Italy Banks Get Some Relief as EU Budget Deal Lifts Shares
(Bloomberg) -- Italian banks, the most exposed to their own country’s debt in Europe, finally caught a break as a budget agreement that averted European sanctions against Italy boosted both shares and bonds.
The accord over Italy’s 2019 spending plans sparked a sovereign bond rally that may improve the balance sheets of the lenders. The European Commission decided against recommending a disciplinary procedure after the country’s populist government promised to rein in its spending, officials said on Wednesday.
Despite the rally, banks continue to hold a huge pile of state debt, meaning they will long be tied to the fortunes of political leaders who have frequently sparked market turmoil. Even after the recent bond rally, high yields will continue to put pressure on capital and inhibit lenders’ ability to access funding.
“Lower government bond spreads are great news for Italian banks," said Francesco Castelli, a portfolio manager at Banor Capital. “But banks need a spread well below the current 250 basis points to access to the funding market and mitigate its effect on capital buffers.”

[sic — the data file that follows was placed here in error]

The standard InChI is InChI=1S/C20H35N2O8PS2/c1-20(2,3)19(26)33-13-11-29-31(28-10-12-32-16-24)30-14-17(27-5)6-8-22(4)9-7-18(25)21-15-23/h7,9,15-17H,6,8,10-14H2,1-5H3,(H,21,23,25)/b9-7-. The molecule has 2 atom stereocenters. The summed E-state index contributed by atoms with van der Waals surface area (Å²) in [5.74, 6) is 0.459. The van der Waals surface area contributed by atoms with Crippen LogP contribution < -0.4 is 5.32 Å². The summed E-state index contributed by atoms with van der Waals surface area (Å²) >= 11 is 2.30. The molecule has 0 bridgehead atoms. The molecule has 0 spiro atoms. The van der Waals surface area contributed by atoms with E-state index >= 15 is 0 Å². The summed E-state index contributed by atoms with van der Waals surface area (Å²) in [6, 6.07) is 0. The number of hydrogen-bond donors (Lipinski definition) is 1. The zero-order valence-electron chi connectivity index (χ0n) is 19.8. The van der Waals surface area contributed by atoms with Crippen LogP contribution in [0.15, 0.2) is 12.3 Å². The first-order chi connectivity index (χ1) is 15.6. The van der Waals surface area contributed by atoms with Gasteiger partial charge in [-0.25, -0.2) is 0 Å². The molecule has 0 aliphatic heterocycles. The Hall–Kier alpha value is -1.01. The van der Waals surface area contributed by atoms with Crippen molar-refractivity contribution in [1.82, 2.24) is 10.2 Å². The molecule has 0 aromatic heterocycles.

While the total amount of state debt held by Italian lenders has fluctuated in recent years, its share of total lending has soared and now stands at three times higher than the average for euro-area banks. As other institutions dumped Italian bonds this year, banks in Italy increased their holdings.
UniCredit SpA and Intesa Sanpaolo SpA, Italy’s two largest banks, were up 3.6 percent and 3.9 percent respectively as of 1:44 p.m. Lenders represented the top four gainers on the benchmark FTSE MIB Index. Financial stocks are still down substantially since April, when the current government of the League and the Five Star Movement took over.
The large exposure to sovereign debt increases the risk that Italy can be caught in a so-called doom loop scenario, where government action hurts the financial industry, which in turn stifles lending and hampers economic growth, returning the problem to the government.
The political turmoil since Italy’s two populist parties took power soured foreign investors on both the country and its banks. From April to September --the first six months after the elections -- foreign net sales of Italian bank securities totaled about 13 billion euros ($14.8 billion), while the government saw 58 billion euros of sales.
“Today’s share movement is linked to contingent news, but it’s pretty clear that Italian banks didn’t fully learn the lesson of 2011, when higher spreads putting the whole system at risk” said Gabriele Pinosa, chief of Gospa Consulting, a Milan-based advisory firm. “Banks have done a lot since then to boost finances and improve asset quality, but these actions couldn’t be enough if the nexus remains unbroken.”
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